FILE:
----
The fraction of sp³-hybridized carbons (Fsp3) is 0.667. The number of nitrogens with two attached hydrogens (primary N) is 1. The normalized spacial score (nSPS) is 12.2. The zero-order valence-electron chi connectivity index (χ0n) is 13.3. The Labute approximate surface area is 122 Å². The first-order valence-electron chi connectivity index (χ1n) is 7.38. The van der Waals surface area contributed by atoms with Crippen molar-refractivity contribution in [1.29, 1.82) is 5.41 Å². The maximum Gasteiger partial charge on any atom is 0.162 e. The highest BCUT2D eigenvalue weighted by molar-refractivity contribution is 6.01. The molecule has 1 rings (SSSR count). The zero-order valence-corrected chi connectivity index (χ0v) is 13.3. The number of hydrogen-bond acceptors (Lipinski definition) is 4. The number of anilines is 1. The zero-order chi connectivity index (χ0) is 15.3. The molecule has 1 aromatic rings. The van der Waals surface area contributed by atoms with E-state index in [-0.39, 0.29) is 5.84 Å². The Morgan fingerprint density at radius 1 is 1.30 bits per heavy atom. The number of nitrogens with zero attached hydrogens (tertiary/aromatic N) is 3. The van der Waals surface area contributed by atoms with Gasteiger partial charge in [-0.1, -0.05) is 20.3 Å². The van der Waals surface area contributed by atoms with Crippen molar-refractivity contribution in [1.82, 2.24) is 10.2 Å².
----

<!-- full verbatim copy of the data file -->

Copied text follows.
The fraction of sp³-hybridized carbons (Fsp3) is 0.667. The number of nitrogens with two attached hydrogens (primary N) is 1. The normalized spacial score (nSPS) is 12.2. The zero-order valence-electron chi connectivity index (χ0n) is 13.3. The Labute approximate surface area is 122 Å². The first-order valence-electron chi connectivity index (χ1n) is 7.38. The van der Waals surface area contributed by atoms with Crippen molar-refractivity contribution in [1.29, 1.82) is 5.41 Å². The maximum Gasteiger partial charge on any atom is 0.162 e. The highest BCUT2D eigenvalue weighted by molar-refractivity contribution is 6.01. The molecule has 1 rings (SSSR count). The zero-order valence-corrected chi connectivity index (χ0v) is 13.3. The number of hydrogen-bond acceptors (Lipinski definition) is 4. The number of anilines is 1. The zero-order chi connectivity index (χ0) is 15.3. The molecule has 1 aromatic rings. The van der Waals surface area contributed by atoms with E-state index in [-0.39, 0.29) is 5.84 Å². The Morgan fingerprint density at radius 1 is 1.30 bits per heavy atom. The number of nitrogens with zero attached hydrogens (tertiary/aromatic N) is 3. The van der Waals surface area contributed by atoms with Gasteiger partial charge in [-0.1, -0.05) is 20.3 Å². The van der Waals surface area contributed by atoms with Crippen molar-refractivity contribution in [1.82, 2.24) is 10.2 Å².